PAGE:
Previous studies of the ontogeny of the mucosal immune system have shown a significant increase in salivary Immunoglobulin A levels occurring at about five years of age. This study has monitored a group of 3 and 4 year old children during one year of attendance at Pre-School to examine whether such an increase could be linked to increased antigenic exposure associated with moving into a school like environment. Saliva samples were collected at regular intervals and analysed for immunoglobulin and total protein levels. Daily health records were maintained for each child, and a detailed social and medical history was collected for each child at the beginning of the study. The elevated mucosal immune response observed in previous studies involving children in day care centres and attending school was not seen in this study. No significant difference was observed between children who had previously attended Pre-School or child care centres and those who were attending for the first time. However, a marked seasonal increase in mean salivary IgA during the winter months was observed and this increase correlated with an increase in respiratory infections. Hence, in studies of developmental aspects of mucosal immune response it is essential that modifiers such as season and infection be recorded.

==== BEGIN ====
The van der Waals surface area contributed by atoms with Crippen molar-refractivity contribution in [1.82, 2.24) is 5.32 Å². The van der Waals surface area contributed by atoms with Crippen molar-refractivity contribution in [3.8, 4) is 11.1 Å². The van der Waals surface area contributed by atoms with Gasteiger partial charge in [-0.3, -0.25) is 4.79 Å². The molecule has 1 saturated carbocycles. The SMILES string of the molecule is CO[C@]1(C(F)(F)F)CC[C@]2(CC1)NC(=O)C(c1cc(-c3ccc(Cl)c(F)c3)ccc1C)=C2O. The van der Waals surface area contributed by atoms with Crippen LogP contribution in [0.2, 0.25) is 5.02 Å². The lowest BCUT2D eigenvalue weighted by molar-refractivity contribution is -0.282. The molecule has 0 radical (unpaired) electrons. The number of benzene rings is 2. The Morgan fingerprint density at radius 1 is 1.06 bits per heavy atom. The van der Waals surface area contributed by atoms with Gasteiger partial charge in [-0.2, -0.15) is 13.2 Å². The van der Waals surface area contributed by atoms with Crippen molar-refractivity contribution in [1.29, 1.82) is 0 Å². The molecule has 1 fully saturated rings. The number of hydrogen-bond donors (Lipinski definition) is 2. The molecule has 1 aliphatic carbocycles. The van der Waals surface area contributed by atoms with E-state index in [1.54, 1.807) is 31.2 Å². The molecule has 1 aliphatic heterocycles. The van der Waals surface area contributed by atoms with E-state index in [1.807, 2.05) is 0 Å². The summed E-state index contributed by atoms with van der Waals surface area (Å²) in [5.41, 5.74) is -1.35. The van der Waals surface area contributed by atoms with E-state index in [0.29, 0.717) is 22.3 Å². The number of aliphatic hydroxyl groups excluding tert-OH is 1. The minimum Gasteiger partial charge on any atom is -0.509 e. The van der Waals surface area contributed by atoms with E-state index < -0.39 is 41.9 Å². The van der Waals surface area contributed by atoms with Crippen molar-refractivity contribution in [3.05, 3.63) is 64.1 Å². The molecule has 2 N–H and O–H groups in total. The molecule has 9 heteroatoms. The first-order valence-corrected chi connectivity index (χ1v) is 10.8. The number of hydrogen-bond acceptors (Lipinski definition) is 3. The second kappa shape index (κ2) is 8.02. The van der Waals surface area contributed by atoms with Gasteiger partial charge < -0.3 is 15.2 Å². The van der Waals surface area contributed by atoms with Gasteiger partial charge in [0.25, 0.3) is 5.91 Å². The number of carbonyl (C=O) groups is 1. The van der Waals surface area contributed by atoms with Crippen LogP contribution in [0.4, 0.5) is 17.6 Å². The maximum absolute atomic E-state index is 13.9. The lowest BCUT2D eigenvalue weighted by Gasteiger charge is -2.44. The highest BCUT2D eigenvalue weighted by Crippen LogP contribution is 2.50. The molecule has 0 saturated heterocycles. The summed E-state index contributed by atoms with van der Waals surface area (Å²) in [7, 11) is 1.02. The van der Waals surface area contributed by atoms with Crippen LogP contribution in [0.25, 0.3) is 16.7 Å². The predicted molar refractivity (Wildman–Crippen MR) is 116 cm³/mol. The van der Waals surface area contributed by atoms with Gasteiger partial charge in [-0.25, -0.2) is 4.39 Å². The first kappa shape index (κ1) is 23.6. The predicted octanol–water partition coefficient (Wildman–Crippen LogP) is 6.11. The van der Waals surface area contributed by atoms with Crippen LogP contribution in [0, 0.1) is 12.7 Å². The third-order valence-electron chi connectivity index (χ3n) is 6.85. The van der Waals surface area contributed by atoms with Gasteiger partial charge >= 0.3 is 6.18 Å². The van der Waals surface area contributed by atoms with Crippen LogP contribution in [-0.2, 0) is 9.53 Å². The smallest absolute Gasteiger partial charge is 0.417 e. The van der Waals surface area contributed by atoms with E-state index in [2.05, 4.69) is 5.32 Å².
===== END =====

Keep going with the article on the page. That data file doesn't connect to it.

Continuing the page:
|Date of Award
|Allan W. Cripps (Supervisor), Peggy HORN (Supervisor) & Maree Gleeson (Supervisor)